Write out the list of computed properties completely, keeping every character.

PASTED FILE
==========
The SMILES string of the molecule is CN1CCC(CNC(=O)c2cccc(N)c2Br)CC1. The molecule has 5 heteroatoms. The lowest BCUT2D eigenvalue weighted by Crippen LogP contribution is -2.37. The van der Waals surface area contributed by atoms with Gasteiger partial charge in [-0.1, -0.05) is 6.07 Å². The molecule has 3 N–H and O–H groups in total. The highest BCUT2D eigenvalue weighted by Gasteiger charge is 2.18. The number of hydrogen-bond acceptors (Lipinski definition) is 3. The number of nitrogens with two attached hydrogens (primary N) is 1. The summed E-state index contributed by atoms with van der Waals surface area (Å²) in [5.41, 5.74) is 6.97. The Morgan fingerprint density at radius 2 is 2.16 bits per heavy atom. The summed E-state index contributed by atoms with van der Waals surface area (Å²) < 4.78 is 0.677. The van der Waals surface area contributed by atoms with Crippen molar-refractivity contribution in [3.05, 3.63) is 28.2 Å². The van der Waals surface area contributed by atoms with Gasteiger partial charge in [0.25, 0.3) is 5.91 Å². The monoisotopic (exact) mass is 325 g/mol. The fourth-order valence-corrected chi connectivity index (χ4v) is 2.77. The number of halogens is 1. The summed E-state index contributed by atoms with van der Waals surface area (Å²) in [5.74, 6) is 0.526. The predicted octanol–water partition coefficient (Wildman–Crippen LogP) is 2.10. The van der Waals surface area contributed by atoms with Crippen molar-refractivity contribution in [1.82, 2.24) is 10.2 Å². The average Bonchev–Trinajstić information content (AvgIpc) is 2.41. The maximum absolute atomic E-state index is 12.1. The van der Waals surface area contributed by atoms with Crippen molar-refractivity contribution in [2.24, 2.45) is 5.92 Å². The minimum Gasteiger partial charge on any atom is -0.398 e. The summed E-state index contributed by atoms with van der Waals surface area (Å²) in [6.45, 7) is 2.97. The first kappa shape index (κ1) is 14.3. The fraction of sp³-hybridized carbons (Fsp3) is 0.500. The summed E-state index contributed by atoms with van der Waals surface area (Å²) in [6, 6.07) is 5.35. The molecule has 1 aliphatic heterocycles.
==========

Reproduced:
The SMILES string of the molecule is CN1CCC(CNC(=O)c2cccc(N)c2Br)CC1. The molecule has 5 heteroatoms. The lowest BCUT2D eigenvalue weighted by Crippen LogP contribution is -2.37. The van der Waals surface area contributed by atoms with Gasteiger partial charge in [-0.1, -0.05) is 6.07 Å². The molecule has 3 N–H and O–H groups in total. The highest BCUT2D eigenvalue weighted by Gasteiger charge is 2.18. The number of hydrogen-bond acceptors (Lipinski definition) is 3. The number of nitrogens with two attached hydrogens (primary N) is 1. The summed E-state index contributed by atoms with van der Waals surface area (Å²) in [5.41, 5.74) is 6.97. The Morgan fingerprint density at radius 2 is 2.16 bits per heavy atom. The summed E-state index contributed by atoms with van der Waals surface area (Å²) < 4.78 is 0.677. The van der Waals surface area contributed by atoms with Crippen molar-refractivity contribution in [3.05, 3.63) is 28.2 Å². The van der Waals surface area contributed by atoms with Gasteiger partial charge in [0.25, 0.3) is 5.91 Å². The monoisotopic (exact) mass is 325 g/mol. The fourth-order valence-corrected chi connectivity index (χ4v) is 2.77. The number of halogens is 1. The summed E-state index contributed by atoms with van der Waals surface area (Å²) in [5.74, 6) is 0.526. The predicted octanol–water partition coefficient (Wildman–Crippen LogP) is 2.10. The van der Waals surface area contributed by atoms with Crippen molar-refractivity contribution in [1.82, 2.24) is 10.2 Å². The average Bonchev–Trinajstić information content (AvgIpc) is 2.41. The maximum absolute atomic E-state index is 12.1. The van der Waals surface area contributed by atoms with Crippen molar-refractivity contribution in [2.24, 2.45) is 5.92 Å². The minimum Gasteiger partial charge on any atom is -0.398 e. The summed E-state index contributed by atoms with van der Waals surface area (Å²) in [6.45, 7) is 2.97. The first kappa shape index (κ1) is 14.3. The fraction of sp³-hybridized carbons (Fsp3) is 0.500. The summed E-state index contributed by atoms with van der Waals surface area (Å²) in [6, 6.07) is 5.35. The molecule has 1 aliphatic heterocycles.